6 Habits to Avoid During Sales Presentations, Part 1

Though good presentations are preferable to bad presentations, it’s the bad presentations that provide the most obvious lessons. Awareness is key. Therefore, it’s important to unearth any bad presentation habits since that is all anyone will remember of you. Especially in sales, delivering presentations is an inevitable part of the job so it’s important to know what makes a good presentation, or rather, what makes a bad presentation. Below are the first three most common habits that can make or break your presentation:

DON’T start by apologizing.

Let’s say, for instance, you’re cold-calling prospects. Well, a sure-fire way to ruin your chances of converting the call into an appointment is by starting the call with “I’m sorry to bother you, but…” You’re not sorry for calling, and the prospect knows it. Also, apologizing suggests uncertainty. If you’re not confident in what you’re selling, then the prospect won’t be confident in buying what you’re selling.

DON’T use filler words/phrases.

An excessive use of filler words or phrases can be detrimental to your message. While many unconsciously interject words and phrases, such as “like,” “um,” “I mean,” “you know,” as a substitute for a pause with the intention of maintaining the listener’s attention, it actually serves as a distraction. Moreover, when overused, fillers make the speaker appear unprepared, and no one buys an expensive product like health or life insurance from someone who is unprepared. Additionally, Dr. Lance Strate, professor of communication and media studies and associate chair for undergraduate studies at Fordham University in New York, says, “There is no one reason for [the use of fillers], but nervousness is certainly one reason, which goes hand in hand with lack of confidence.” Like apologizing, fillers indicate insecurity, and prospects don’t trust someone who doesn’t believe in themselves.

While there are several filler words and phrases, one of the most infuriating fillers is “you know” because it makes the speaker seem either unknowledgeable or condescending. Punctuating a statement with “you know” insinuates that your audience understands. This phrase is also an excuse for not fully offering your audience an explanation because again you’re implying that they already understand. Keep in mind that this is health insurance; more than likely, your client does not know what you are talking about.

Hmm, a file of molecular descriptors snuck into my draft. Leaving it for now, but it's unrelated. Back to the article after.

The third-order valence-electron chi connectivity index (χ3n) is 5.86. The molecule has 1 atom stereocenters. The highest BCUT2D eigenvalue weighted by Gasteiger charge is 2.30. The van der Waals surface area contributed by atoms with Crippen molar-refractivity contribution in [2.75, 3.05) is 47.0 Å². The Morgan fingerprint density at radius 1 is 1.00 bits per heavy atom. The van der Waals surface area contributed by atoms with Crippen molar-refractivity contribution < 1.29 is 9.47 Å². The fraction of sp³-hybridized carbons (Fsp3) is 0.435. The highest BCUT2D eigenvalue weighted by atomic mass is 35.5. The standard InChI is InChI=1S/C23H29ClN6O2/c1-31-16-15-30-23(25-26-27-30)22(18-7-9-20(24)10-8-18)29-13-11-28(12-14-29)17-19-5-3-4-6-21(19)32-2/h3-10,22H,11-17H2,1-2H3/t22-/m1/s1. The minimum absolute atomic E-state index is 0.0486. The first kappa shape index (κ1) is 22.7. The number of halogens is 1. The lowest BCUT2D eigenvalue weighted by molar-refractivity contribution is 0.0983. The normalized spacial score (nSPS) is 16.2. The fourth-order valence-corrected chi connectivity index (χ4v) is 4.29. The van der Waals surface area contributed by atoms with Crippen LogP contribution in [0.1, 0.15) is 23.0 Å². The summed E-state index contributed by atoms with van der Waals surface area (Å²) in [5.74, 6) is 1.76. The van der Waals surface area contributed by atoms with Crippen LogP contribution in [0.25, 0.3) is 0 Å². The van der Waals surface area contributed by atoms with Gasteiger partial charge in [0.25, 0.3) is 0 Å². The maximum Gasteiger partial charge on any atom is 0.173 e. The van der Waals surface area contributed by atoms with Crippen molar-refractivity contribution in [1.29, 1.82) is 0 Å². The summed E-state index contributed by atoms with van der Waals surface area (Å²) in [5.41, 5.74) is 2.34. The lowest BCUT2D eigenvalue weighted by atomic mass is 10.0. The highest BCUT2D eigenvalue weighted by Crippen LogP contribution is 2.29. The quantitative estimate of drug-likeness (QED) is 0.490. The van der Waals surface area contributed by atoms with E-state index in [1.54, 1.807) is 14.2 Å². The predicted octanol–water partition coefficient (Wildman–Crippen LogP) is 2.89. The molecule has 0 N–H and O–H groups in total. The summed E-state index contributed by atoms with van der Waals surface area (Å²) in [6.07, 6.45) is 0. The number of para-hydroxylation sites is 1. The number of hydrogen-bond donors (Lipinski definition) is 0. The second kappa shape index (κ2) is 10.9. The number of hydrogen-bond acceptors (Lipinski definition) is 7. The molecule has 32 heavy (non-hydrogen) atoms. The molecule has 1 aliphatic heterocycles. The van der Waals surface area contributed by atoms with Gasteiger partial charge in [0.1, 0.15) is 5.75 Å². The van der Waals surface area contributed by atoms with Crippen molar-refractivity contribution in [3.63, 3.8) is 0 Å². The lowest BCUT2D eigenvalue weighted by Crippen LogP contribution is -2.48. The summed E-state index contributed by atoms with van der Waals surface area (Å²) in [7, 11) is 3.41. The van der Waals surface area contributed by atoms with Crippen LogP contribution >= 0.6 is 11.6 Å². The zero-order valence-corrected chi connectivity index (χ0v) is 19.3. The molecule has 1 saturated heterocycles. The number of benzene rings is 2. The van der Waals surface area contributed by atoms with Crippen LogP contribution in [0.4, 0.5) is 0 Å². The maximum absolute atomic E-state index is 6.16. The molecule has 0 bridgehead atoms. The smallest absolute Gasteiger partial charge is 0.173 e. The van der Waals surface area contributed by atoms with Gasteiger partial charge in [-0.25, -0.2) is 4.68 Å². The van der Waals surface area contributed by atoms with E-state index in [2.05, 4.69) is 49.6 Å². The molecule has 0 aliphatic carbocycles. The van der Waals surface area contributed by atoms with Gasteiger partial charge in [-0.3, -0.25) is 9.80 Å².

Note of encouragement: If “you know” is a filler phrase you find yourself saying often, you’re not alone! Even the greatest speakers fall victim to this dangerous phrase. For example, President Obama and Caroline Kennedy, who are both highly educated people in the public, political sphere, use the phrase “you know” more than you’d think. If you don’t believe me, read this excerpt from Kennedy’s interview with the Times a few years ago:

“So I think in many ways, you know, we want to have all kinds of different voices, you know, representing us, and I think what I bring to it is, you know, my experience as a mother, as a woman, as a lawyer, you know, I’ve been an education activist for the last six years here, and, you know, I’ve written seven books – two on the Constitution, two on American politics. So obviously, you know, we have different strengths and weaknesses.”

In the full 20 to 30-minute interview, Kennedy says the phrase “you know” a grand total of 142 times. Don’t let a bad habit, such as “you know,” distract your client from  knowing how smart you are!

DON’T avoid eye contact.

Maintaining eye contact is a sign of trust and confidence. People want to buy something from someone they know and like. If you’re constantly looking at forms, documents, and other materials rather than engaging with your client, then your obvious discomfort will make them uncomfortable. Avoiding eye contact can also be construed as rude. If you are rushing through a sale and focused on getting the paperwork in order, then you’re not paying attention to your client. Take the time to get to know your client and make them feel comfortable before pushing a sale on them before they’re ready. Direct your attention to the client and show that you genuinely care.

Stay Tuned for Part 2 &
Don’t Forget to Follow Us on Social Media